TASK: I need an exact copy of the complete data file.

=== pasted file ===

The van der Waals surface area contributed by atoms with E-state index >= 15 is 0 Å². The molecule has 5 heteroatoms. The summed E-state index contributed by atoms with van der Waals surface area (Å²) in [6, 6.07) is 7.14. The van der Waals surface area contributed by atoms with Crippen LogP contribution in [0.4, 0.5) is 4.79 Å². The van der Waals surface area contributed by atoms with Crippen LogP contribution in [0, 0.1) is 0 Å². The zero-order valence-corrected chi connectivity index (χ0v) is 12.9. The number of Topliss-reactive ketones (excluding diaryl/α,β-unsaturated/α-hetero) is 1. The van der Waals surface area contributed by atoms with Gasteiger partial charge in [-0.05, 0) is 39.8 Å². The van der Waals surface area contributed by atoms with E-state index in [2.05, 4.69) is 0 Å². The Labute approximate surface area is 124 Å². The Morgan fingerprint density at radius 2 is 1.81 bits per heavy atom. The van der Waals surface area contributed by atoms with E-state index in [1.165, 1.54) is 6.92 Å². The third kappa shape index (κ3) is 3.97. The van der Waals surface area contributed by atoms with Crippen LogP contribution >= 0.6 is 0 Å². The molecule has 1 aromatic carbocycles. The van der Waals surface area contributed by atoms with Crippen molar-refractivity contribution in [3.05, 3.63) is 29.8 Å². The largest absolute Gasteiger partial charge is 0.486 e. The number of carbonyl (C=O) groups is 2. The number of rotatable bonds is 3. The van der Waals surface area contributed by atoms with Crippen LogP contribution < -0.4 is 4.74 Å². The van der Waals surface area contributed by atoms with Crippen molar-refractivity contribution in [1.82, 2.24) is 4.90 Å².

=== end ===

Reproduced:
The van der Waals surface area contributed by atoms with E-state index >= 15 is 0 Å². The molecule has 5 heteroatoms. The summed E-state index contributed by atoms with van der Waals surface area (Å²) in [6, 6.07) is 7.14. The van der Waals surface area contributed by atoms with Crippen LogP contribution in [0.4, 0.5) is 4.79 Å². The van der Waals surface area contributed by atoms with Crippen LogP contribution in [0, 0.1) is 0 Å². The zero-order valence-corrected chi connectivity index (χ0v) is 12.9. The number of Topliss-reactive ketones (excluding diaryl/α,β-unsaturated/α-hetero) is 1. The van der Waals surface area contributed by atoms with Gasteiger partial charge in [-0.05, 0) is 39.8 Å². The van der Waals surface area contributed by atoms with E-state index in [2.05, 4.69) is 0 Å². The Labute approximate surface area is 124 Å². The Morgan fingerprint density at radius 2 is 1.81 bits per heavy atom. The van der Waals surface area contributed by atoms with E-state index in [1.165, 1.54) is 6.92 Å². The third kappa shape index (κ3) is 3.97. The van der Waals surface area contributed by atoms with Crippen LogP contribution >= 0.6 is 0 Å². The molecule has 1 aromatic carbocycles. The van der Waals surface area contributed by atoms with Crippen molar-refractivity contribution in [3.05, 3.63) is 29.8 Å². The largest absolute Gasteiger partial charge is 0.486 e. The number of carbonyl (C=O) groups is 2. The number of rotatable bonds is 3. The van der Waals surface area contributed by atoms with Crippen LogP contribution < -0.4 is 4.74 Å². The van der Waals surface area contributed by atoms with Crippen molar-refractivity contribution in [1.82, 2.24) is 4.90 Å².